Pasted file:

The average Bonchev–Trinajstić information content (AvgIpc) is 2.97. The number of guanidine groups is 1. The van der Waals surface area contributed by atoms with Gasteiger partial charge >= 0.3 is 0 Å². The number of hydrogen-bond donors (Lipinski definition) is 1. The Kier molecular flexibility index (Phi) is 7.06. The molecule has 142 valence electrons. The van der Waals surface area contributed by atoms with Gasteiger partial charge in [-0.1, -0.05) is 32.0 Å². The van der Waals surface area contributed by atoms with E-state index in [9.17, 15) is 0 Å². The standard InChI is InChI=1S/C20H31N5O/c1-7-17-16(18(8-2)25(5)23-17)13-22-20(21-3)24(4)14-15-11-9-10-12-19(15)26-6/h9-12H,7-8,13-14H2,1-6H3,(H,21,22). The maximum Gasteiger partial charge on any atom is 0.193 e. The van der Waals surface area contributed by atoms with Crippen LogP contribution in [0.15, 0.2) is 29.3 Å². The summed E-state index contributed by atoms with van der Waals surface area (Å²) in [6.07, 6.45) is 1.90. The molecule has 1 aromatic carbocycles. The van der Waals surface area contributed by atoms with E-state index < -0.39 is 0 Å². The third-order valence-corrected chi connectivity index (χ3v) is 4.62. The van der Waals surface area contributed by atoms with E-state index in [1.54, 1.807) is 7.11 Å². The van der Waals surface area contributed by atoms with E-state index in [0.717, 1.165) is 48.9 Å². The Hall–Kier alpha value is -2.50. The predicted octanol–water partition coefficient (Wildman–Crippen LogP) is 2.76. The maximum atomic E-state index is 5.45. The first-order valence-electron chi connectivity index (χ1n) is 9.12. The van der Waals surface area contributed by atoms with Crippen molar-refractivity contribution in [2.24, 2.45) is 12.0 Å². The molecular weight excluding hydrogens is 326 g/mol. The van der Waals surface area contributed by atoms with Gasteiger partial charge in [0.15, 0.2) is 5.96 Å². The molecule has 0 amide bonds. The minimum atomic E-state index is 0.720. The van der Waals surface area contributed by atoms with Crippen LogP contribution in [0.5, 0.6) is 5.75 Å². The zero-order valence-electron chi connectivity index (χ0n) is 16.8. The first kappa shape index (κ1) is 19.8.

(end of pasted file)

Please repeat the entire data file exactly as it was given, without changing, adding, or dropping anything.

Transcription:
The average Bonchev–Trinajstić information content (AvgIpc) is 2.97. The number of guanidine groups is 1. The van der Waals surface area contributed by atoms with Gasteiger partial charge >= 0.3 is 0 Å². The number of hydrogen-bond donors (Lipinski definition) is 1. The Kier molecular flexibility index (Phi) is 7.06. The molecule has 142 valence electrons. The van der Waals surface area contributed by atoms with Gasteiger partial charge in [-0.1, -0.05) is 32.0 Å². The van der Waals surface area contributed by atoms with E-state index in [9.17, 15) is 0 Å². The standard InChI is InChI=1S/C20H31N5O/c1-7-17-16(18(8-2)25(5)23-17)13-22-20(21-3)24(4)14-15-11-9-10-12-19(15)26-6/h9-12H,7-8,13-14H2,1-6H3,(H,21,22). The maximum Gasteiger partial charge on any atom is 0.193 e. The van der Waals surface area contributed by atoms with Crippen LogP contribution in [0.15, 0.2) is 29.3 Å². The summed E-state index contributed by atoms with van der Waals surface area (Å²) in [6.07, 6.45) is 1.90. The molecule has 1 aromatic carbocycles. The van der Waals surface area contributed by atoms with E-state index < -0.39 is 0 Å². The third-order valence-corrected chi connectivity index (χ3v) is 4.62. The van der Waals surface area contributed by atoms with E-state index in [1.54, 1.807) is 7.11 Å². The van der Waals surface area contributed by atoms with E-state index in [0.717, 1.165) is 48.9 Å². The Hall–Kier alpha value is -2.50. The predicted octanol–water partition coefficient (Wildman–Crippen LogP) is 2.76. The maximum atomic E-state index is 5.45. The first-order valence-electron chi connectivity index (χ1n) is 9.12. The van der Waals surface area contributed by atoms with Crippen molar-refractivity contribution in [2.24, 2.45) is 12.0 Å². The molecular weight excluding hydrogens is 326 g/mol. The van der Waals surface area contributed by atoms with Gasteiger partial charge in [0.15, 0.2) is 5.96 Å². The molecule has 0 amide bonds. The minimum atomic E-state index is 0.720. The van der Waals surface area contributed by atoms with Crippen LogP contribution in [0.5, 0.6) is 5.75 Å². The zero-order valence-electron chi connectivity index (χ0n) is 16.8. The first kappa shape index (κ1) is 19.8.